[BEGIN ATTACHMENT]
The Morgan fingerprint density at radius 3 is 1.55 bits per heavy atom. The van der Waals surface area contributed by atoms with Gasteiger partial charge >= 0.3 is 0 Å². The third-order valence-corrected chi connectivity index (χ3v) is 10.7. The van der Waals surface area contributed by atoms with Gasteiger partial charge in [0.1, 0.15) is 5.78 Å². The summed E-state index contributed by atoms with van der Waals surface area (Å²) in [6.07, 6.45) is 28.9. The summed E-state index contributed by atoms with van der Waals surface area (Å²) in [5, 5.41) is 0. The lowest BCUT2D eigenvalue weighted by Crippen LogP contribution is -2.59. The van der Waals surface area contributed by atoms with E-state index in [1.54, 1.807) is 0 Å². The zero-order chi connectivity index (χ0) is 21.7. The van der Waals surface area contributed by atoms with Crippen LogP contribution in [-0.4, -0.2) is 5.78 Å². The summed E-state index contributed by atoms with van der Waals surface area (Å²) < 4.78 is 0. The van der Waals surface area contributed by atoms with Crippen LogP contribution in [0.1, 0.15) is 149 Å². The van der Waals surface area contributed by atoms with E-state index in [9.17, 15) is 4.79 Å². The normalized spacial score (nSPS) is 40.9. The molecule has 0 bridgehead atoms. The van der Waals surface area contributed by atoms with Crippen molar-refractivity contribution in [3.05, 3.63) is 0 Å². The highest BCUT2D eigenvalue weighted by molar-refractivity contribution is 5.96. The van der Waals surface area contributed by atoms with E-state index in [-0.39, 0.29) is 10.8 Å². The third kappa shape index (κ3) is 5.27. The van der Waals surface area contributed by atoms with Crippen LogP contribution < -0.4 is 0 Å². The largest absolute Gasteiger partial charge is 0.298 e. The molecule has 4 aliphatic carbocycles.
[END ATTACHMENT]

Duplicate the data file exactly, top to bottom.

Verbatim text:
The Morgan fingerprint density at radius 3 is 1.55 bits per heavy atom. The van der Waals surface area contributed by atoms with Gasteiger partial charge >= 0.3 is 0 Å². The third-order valence-corrected chi connectivity index (χ3v) is 10.7. The van der Waals surface area contributed by atoms with Gasteiger partial charge in [0.1, 0.15) is 5.78 Å². The summed E-state index contributed by atoms with van der Waals surface area (Å²) in [6.07, 6.45) is 28.9. The summed E-state index contributed by atoms with van der Waals surface area (Å²) in [5, 5.41) is 0. The lowest BCUT2D eigenvalue weighted by Crippen LogP contribution is -2.59. The van der Waals surface area contributed by atoms with E-state index in [1.54, 1.807) is 0 Å². The zero-order chi connectivity index (χ0) is 21.7. The van der Waals surface area contributed by atoms with Crippen LogP contribution in [-0.4, -0.2) is 5.78 Å². The summed E-state index contributed by atoms with van der Waals surface area (Å²) < 4.78 is 0. The van der Waals surface area contributed by atoms with Crippen LogP contribution in [0.1, 0.15) is 149 Å². The van der Waals surface area contributed by atoms with E-state index in [9.17, 15) is 4.79 Å². The normalized spacial score (nSPS) is 40.9. The molecule has 0 bridgehead atoms. The van der Waals surface area contributed by atoms with Crippen molar-refractivity contribution in [3.05, 3.63) is 0 Å². The highest BCUT2D eigenvalue weighted by molar-refractivity contribution is 5.96. The van der Waals surface area contributed by atoms with E-state index in [-0.39, 0.29) is 10.8 Å². The third kappa shape index (κ3) is 5.27. The van der Waals surface area contributed by atoms with Crippen LogP contribution < -0.4 is 0 Å². The largest absolute Gasteiger partial charge is 0.298 e. The molecule has 4 aliphatic carbocycles.